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How to survive the summer - advice from our emergency service, VetsNow

Summertime should mean fun, sun (maybe!), and lots of play outdoors. Unfortunately this means that we can see more cat fights, tails stuck in patio doors and road traffic accidents as a result. We also see injuries associated with BBQs, including burns – where pets have jumped onto the hot BBQ and digestive upsets after eating food they wouldn’t normally.

By following some of these tips, so you can take some simple precautions to keep your much loved pet healthy, cool, happy and safe this summertime.

Fresh food and water
Ensure your pet always has plenty of fresh water available (you could even add some ice cubes too) and take water along with you when walking your dog. Just like us they will need to drink regularly to avoid dehydration in the warmer months. Always remove any uneaten food to prevent contamination from flies, or spoiling due to the hot weather.

Hot spots
Many pets love sunbathing but will often choose an inappropriate spot. Avoid leaving them in a suntrap such as a conservatory, greenhouse, tent and never leave your dog in a parked car on a hot day, not even for a minute. Heat stroke kills rapidly, so make sure you know the signs:

•a rapid heart rate
•very red gums/tongue
•lack of coordination
•reluctance or inability to rise after collapsing
•loss of consciousness in extreme circumstances.

If you suspect that your pet is suffering from heat stroke, seek immediate veterinary attention. Detecting heat stroke early and treating it promptly is essential to your pet recovering successfully.

Animal safe sunscreens are available and it is worth considering applying some to your pet’s ears and nose, especially if they are light coloured. During the summer months it’s not uncommon to see white cats and dogs suffering from sunburn and just like us this can lead to cancers of the nose and ear.

Parasites such as fleas and ticks are more prevalent in the warmer months. Regular treatment with the appropriate product should keep things under control. Check your pet's fur frequently and if you are struggling to keep parasites under control, make sure you have treated your pet’s bedding and the house and speak to your vet for further advice about the best products to use. Read more about protecting your pet from ticks, mites and fleas >>

Bites and stings
Insect stings are another potential summer hazard, particularly for those who can't resist trying to make friends with bees flying from flower to flower. If your pet is stung near its mouth or in its throat the airway may swell and restrict breathing. Some animals may also be allergic to bee and wasp stings. If you think your cat has been stung, contact your vet for advice. Read more about dealing with insect stings in pets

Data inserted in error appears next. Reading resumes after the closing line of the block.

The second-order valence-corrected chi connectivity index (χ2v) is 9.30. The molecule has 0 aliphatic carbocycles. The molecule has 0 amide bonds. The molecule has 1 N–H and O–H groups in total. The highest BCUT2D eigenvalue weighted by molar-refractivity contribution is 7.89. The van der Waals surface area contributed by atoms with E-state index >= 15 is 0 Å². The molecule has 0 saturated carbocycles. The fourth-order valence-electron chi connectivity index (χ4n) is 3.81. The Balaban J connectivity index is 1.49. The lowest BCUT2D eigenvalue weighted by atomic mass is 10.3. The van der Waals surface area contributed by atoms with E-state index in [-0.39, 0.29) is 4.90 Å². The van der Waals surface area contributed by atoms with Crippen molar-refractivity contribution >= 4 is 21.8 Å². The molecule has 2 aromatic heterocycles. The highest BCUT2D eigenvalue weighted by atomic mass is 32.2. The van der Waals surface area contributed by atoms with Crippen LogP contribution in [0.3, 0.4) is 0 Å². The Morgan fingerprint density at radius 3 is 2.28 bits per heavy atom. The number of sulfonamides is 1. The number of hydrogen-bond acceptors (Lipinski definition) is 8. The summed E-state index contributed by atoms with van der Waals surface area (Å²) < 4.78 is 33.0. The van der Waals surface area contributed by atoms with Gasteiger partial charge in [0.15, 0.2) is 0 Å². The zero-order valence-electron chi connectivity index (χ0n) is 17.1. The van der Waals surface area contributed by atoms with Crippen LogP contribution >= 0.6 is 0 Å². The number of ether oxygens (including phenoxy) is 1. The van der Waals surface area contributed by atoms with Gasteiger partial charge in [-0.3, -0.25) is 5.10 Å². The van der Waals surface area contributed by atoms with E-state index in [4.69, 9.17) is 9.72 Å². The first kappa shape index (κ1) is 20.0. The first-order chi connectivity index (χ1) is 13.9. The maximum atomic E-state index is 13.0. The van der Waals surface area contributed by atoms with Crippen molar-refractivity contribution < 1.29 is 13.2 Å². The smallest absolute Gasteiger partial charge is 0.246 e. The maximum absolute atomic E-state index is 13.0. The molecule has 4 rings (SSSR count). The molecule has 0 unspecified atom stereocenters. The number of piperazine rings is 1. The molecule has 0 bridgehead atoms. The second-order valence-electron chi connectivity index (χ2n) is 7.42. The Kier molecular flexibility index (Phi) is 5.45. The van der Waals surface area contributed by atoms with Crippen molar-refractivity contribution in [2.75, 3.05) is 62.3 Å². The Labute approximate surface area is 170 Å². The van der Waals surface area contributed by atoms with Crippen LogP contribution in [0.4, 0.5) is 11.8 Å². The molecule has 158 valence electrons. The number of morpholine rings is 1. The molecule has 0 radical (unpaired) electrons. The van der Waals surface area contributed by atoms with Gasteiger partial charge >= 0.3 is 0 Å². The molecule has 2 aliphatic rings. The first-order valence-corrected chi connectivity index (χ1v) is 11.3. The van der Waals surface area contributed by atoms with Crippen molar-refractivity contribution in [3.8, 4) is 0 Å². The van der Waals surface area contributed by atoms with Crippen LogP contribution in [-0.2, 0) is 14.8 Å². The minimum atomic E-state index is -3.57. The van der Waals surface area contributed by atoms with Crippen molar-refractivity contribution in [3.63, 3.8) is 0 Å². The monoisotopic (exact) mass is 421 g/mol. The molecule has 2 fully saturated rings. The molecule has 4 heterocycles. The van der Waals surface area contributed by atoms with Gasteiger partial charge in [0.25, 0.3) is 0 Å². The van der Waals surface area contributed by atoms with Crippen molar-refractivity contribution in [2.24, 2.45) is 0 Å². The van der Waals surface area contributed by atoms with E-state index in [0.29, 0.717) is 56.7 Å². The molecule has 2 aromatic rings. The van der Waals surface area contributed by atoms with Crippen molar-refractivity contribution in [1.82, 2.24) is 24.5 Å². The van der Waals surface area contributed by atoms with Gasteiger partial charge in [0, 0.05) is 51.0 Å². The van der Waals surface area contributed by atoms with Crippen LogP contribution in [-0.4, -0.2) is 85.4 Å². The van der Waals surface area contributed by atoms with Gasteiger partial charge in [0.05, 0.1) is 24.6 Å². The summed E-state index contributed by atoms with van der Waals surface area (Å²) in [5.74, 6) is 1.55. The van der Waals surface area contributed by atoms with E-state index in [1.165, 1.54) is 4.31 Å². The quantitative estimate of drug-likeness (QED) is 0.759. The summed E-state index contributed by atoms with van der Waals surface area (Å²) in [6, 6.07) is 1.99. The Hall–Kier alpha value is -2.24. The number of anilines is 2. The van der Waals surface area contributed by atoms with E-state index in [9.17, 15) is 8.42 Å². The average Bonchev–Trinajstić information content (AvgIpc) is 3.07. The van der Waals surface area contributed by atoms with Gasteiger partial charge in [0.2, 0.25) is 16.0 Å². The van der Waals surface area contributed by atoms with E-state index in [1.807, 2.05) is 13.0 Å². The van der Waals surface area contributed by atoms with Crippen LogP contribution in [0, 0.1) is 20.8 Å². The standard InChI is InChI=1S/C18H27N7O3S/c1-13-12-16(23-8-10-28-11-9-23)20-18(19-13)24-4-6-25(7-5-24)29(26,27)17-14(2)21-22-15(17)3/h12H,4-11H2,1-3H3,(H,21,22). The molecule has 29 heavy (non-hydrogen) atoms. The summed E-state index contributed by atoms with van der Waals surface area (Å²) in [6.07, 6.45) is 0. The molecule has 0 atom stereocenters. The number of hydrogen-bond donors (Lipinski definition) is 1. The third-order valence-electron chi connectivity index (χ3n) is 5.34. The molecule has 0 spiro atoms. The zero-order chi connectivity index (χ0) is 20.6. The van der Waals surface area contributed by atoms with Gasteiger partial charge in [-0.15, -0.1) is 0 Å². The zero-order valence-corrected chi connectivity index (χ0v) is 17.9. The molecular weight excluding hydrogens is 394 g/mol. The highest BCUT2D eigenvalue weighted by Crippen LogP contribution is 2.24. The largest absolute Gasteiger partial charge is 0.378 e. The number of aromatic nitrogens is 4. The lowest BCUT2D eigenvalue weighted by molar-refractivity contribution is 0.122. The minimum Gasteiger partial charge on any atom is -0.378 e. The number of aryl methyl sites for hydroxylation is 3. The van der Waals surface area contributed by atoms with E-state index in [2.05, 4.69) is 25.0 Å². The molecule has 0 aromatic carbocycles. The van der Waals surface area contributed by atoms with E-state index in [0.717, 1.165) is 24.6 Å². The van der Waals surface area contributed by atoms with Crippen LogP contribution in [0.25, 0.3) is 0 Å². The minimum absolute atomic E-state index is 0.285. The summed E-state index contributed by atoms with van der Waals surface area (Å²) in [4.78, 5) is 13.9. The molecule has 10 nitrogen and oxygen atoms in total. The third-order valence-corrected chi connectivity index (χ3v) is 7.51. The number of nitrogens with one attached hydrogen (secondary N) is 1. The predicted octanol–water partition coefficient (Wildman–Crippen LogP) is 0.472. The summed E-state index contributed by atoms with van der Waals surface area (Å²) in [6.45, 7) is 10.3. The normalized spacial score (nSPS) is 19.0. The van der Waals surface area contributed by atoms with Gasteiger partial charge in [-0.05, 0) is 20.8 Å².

Grass seeds
Grass seeds caught in your cat’s and dog’s paws, eyes or ears is an extremely common problem during the summer months. Your pet may show signs of discomfort, shake their head, rub at their eyes or chew at their feet.

•Trim the fur on your pet's paws and around their ears
•Check your dog for grass seeds routinely following a walk

Grass seeds can be painful and are difficult to remove from sensitive areas, so please consult your vet if you suspect your pet my have grass seed stuck.

The garden
Pets love spending time in the garden, so make sure it’s safe for them. Be careful if you need to use any pellets, pesticides or other chemicals, and check which plants are poisonous to your pet (advice on which plants are safe to pets should be available from your garden centre). Lilies are particularly poisonous to cats, laburnum are poisonous to dogs, and daffodils, rhododendron and yew are poisonous to both cats and dogs. Avoid using cocoa shell mulches as this is toxic to dogs (it contains the same ingredient as chocolate). Read more about pet proofing your garden >>

BBQs and summer parties
If you are having a barbeque, make sure your pet is kept at a safe distance from the hot barbecue and remember that party food is not for pets. Kebab skewers, alcohol, corn on the cob and bones are particularly dangerous BBQ hazards for your pet.

Adder bites
Rarely seen, but occasionally cats and dogs will disturb an adder in the long grass. Bites result in swelling, pain, vomiting, diarrhoea, incoordination and collapse. If you think an adder has bitten your pet seek veterinary help immediately.

During the summer sheds and garages are often left open, so it’s easy for pets to get in and contaminate their paws with chemicals, which they then lick off. Find out more about common poisons in cats and dogs.

Flystrike in rabbits
During warm periods of the year (April to October) our emergency clinics see a considerable number of flystrike cases in pet rabbits. Flystrike is a devastating condition caused by the fly Lucilia sericata, or a green bottle fly, the same species that infests sheep. These green bottle flies are attracted to damp fur soiled with urine or soft faeces. Read more about flystrike in rabbits




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